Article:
Transitioning back from the entertainment industry into contemporary dance, Countertechnique gave me a seed of information to hold on to that made sense to me. In entertainment, I was constantly had a camera in my face and a team of people deciding what I should look like. Everything I was supposed to think about was externally generated. Then to come to a way of training and performing that is internally generated, where you are coming from within yourself and you are trying to deepen that relationship, was such a welcome respite to what I was doing before. I feel that Countertechnique offers another way to approach your dancing that is not coming from the outside in and that’s a big relief. When you begin to understand that, it opens you up in expansive ways.

How do you apply Countertechnique in other roles you may have?
Besides Countertechnique, I also teach yoga and I articulate a lot of my instruction in the way that I would in a Countertechnique class. I have been teaching yoga full-time since 2012 and Countertechnique has really freshened-up how I teach. Being able to use the tools on a population that have never been exposed to it is fascinating. It is so pleasurable to watch how people’s bodies morph when you give them that kind of instruction. You can see the whole room shift.

In a very simple way I also apply Countertechnique in my day-to-day life, for example when walking my dogs. I have two dogs over 40 pounds and both will pull me in different directions, so I really need to be consciously directing and count-directing, otherwise I experience lower back pain. That’s what I love about Countertechnique! It’s not just something for the dance studio, you can apply it in everyday life to keep your body healthy. It is medicine for my body and I feel it when I don’t apply it.

What do you like to focus on in your Countertechnique classes?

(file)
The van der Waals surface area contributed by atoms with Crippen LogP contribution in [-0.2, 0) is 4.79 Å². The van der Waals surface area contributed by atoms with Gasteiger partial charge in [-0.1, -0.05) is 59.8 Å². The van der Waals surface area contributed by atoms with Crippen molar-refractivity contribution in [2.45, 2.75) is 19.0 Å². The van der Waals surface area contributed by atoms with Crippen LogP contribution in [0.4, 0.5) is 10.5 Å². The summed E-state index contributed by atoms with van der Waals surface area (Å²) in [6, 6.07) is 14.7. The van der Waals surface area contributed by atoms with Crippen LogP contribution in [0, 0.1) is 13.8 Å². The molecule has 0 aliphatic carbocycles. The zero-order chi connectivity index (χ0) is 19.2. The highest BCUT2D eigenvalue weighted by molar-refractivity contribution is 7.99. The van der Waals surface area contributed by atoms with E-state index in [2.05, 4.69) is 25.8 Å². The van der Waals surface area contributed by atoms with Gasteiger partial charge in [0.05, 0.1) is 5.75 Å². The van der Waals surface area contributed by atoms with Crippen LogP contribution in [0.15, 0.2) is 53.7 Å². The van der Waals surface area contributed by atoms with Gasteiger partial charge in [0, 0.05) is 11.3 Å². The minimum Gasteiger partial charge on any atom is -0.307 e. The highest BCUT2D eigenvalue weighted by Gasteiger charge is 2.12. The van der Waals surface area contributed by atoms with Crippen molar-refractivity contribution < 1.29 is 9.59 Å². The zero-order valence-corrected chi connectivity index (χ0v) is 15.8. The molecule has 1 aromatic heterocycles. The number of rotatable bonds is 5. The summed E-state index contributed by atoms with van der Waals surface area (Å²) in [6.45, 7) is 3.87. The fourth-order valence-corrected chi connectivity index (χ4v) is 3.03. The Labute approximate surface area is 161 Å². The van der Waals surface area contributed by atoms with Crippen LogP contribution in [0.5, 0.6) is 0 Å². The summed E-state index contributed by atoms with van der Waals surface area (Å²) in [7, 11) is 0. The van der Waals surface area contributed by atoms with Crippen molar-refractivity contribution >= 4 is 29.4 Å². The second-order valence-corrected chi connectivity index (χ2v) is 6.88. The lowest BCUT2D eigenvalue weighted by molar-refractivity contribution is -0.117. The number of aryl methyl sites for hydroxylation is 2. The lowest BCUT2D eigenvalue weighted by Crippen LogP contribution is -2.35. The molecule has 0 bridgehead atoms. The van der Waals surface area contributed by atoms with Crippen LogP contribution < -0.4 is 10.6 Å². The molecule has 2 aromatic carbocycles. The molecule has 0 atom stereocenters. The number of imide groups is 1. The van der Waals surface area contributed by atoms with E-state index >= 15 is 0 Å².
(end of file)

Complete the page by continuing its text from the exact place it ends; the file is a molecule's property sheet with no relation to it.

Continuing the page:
I love anatomy and you just can’t go deep enough because the body is endless and has so many layers. I love sharing the computer application Essential Anatomy 5 as I can see how the visual information can transform how dancers approach their bodies in class, because it’s not something esoteric. One shouldn’t assume that dancers fully understand their anatomy.

For a while now I have had this obsession with the latissimus dorsi. It is poetic! It is like a beautiful landmass on your back that goes from the bottom tips of your shoulder blades, covers your ribcage, inserts into the spine, goes all the way to the rim of your pelvis, and then inserts into your arm bone. Using this to widen your back it’s so fascinating to me! I am not bored of that yet.

Another thing is to simply cultivate a lot of joy in my class. One of the populations that I work with are commercial dancers and it’s a highly competitive world. It is wonderful to remind them that it’s fun to dance in a non-performative way. Not dancing and “performing” that they are having fun, but really having fun! I remind them that this class is not an audition, it is a process-based class and things will happen to them, through the way they think and the way they dance, if they trust that process.

If only I wish I had known...that being present can really be a portal to better dancing! That really sensing your body and connecting with people in the room and the space around you, can take you out of that self-judgement head-space. Then because you’re doing that, your body will be available and happy.

Find out here where Rosanna is teaching next.

The Countertechnique Teacher Profile Interview Series is a bi-monthly publication, initiated in October 2017. Madeline Harms is an Australian dancer and writer, currently based in Mainz, Germany. Learn more about Madeline on her blog Travelling Dancers.